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Researchers discover key mechanism by which lethal viruses Ebola and Marburg cause disease

Researchers in the Greene Infectious Disease Laboratory at Columbia University's Mailman School of Public Health, the Centers for Disease Control and Prevention, and the Caribbean Primate Research Center have discovered a key mechanism by which the Filoviruses, Ebola and Marburg, cause disease. The identification of an amino acid sequence in Filoviruses that results in the rapid depression of immunological response is described in the December 2006 issue of The FASEB Journal. Using this information, researchers can begin to develop new drugs to stop these devastating diseases.

Filoviruses, named for their threadlike appearance in electron microscopy (filo= thread in Latin), are associated with outbreaks of fatal hemorrhagic fever in sub-Saharan Africa. Viral hemorrhagic fevers are of specific concern because they are associated with high morbidity and mortality (up to 80% mortality rates) and the potential for rapid dissemination through human-to-human transmission. The term "viral hemorrhagic fever" characterizes a severe multisystem syndrome associated with fever, shock, and bleeding caused by infection with one of a number of viruses, including the Filoviruses Ebola and Marburg.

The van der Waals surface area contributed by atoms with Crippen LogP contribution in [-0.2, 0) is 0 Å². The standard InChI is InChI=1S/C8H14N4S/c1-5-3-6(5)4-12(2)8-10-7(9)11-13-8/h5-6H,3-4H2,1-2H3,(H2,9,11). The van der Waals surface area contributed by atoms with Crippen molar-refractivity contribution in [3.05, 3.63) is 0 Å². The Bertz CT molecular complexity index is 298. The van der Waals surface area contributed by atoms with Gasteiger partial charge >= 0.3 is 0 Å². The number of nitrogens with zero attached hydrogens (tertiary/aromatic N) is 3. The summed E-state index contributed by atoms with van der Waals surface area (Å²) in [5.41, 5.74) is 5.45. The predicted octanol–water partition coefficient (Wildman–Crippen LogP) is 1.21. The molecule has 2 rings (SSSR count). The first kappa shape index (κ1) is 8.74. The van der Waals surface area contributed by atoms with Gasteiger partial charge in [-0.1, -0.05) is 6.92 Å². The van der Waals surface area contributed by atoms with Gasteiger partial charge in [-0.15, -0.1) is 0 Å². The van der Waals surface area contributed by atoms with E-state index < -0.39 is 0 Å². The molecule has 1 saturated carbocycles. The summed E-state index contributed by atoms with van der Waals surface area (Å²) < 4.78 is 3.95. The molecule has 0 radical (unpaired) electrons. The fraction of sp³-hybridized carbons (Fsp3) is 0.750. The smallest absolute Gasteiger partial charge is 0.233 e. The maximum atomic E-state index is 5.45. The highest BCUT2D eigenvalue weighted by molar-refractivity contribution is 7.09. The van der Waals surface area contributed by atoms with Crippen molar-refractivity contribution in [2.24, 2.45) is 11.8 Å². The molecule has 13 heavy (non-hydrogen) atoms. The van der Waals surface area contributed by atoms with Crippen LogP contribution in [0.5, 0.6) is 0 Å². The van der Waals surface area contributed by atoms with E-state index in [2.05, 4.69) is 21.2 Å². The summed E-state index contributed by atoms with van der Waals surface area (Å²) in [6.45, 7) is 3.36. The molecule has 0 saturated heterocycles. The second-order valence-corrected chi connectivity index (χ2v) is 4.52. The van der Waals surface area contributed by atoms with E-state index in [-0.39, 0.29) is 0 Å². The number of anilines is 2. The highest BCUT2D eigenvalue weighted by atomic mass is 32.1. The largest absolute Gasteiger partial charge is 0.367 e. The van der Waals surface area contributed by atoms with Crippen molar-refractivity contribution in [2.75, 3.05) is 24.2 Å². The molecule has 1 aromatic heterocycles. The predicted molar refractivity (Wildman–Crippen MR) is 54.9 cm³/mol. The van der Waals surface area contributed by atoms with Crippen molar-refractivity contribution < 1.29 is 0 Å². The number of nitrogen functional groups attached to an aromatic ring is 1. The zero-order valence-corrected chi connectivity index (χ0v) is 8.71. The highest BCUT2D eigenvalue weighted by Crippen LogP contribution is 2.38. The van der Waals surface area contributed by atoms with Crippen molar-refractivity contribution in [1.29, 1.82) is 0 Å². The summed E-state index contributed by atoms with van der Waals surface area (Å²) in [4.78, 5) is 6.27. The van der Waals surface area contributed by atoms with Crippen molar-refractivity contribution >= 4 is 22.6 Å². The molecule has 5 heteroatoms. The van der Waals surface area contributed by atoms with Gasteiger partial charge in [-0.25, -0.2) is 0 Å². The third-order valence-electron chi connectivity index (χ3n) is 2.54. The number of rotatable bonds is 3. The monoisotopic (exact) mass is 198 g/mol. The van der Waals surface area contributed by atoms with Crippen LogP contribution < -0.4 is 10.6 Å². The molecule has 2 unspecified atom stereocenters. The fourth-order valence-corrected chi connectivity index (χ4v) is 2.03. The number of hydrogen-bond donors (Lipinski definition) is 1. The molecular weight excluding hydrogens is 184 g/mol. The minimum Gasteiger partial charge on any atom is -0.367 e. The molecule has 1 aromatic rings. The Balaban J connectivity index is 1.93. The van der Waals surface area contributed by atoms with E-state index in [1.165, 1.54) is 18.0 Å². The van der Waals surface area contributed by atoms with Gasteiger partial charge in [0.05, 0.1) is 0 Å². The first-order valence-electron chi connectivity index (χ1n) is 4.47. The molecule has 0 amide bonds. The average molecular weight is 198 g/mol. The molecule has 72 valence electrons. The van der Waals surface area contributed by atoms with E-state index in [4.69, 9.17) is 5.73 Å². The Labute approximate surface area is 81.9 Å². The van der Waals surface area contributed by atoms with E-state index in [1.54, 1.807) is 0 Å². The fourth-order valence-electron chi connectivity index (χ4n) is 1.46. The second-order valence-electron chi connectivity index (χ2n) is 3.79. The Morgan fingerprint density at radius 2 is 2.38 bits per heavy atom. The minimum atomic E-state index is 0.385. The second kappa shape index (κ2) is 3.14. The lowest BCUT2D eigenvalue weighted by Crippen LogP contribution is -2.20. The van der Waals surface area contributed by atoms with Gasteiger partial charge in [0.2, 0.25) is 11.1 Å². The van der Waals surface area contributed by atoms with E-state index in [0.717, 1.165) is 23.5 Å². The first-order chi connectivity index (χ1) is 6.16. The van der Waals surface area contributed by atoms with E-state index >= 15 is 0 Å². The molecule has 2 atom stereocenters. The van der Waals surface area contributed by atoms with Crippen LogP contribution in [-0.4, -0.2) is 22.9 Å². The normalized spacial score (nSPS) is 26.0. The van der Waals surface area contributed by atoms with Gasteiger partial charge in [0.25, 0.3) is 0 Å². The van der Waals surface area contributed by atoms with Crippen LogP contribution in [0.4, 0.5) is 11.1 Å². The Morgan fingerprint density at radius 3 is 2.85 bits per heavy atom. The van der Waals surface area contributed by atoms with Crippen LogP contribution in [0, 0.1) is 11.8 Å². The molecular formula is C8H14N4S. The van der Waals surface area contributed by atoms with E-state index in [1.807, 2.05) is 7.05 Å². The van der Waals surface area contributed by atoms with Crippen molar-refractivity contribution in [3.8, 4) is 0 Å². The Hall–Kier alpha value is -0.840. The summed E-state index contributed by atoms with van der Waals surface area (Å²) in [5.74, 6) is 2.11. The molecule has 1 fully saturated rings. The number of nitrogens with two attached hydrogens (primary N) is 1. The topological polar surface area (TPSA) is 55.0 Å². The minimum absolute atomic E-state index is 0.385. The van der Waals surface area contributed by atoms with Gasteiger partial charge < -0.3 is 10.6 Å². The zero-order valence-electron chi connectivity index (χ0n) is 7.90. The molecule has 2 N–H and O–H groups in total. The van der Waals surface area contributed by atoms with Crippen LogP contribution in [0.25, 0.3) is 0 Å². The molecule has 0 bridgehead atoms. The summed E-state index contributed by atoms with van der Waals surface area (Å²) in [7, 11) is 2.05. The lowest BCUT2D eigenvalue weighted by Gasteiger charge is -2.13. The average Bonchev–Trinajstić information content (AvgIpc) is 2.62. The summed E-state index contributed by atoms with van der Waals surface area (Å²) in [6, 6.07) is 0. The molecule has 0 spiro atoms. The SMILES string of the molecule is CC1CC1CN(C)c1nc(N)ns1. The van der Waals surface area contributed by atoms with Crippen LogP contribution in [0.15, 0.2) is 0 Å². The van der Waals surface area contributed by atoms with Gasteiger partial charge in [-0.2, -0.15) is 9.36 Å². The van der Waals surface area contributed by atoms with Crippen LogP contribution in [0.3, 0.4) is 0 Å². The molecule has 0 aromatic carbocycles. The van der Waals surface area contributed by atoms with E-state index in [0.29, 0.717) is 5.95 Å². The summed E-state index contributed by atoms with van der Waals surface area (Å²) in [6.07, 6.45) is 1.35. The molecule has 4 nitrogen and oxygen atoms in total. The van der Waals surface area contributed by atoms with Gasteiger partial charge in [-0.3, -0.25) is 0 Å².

Both humans and apes are susceptible to viral hemorrhagic fevers, and it is speculated that filovirus infections account at least in part for the recent decline in the gorilla and chimpanzee population in central Africa. There is no cure or approved vaccine for either Marburg or Ebola virus. Immunosuppression occurs early after infection and allows the viruses to reproduce rapidly and cause disease.

"Currently, there is no way to treat most viral hemorrhagic fever outbreaks, and increased international travel, trafficking in wildlife, political instability, and terrorism have made emerging infectious diseases a global concern," stated W. Ian Lipkin, MD, director of the Greene Infectious Disease Laboratory at the Mailman School's Department of Epidemiology an
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Source:Columbia University's Mailman School of Public Health


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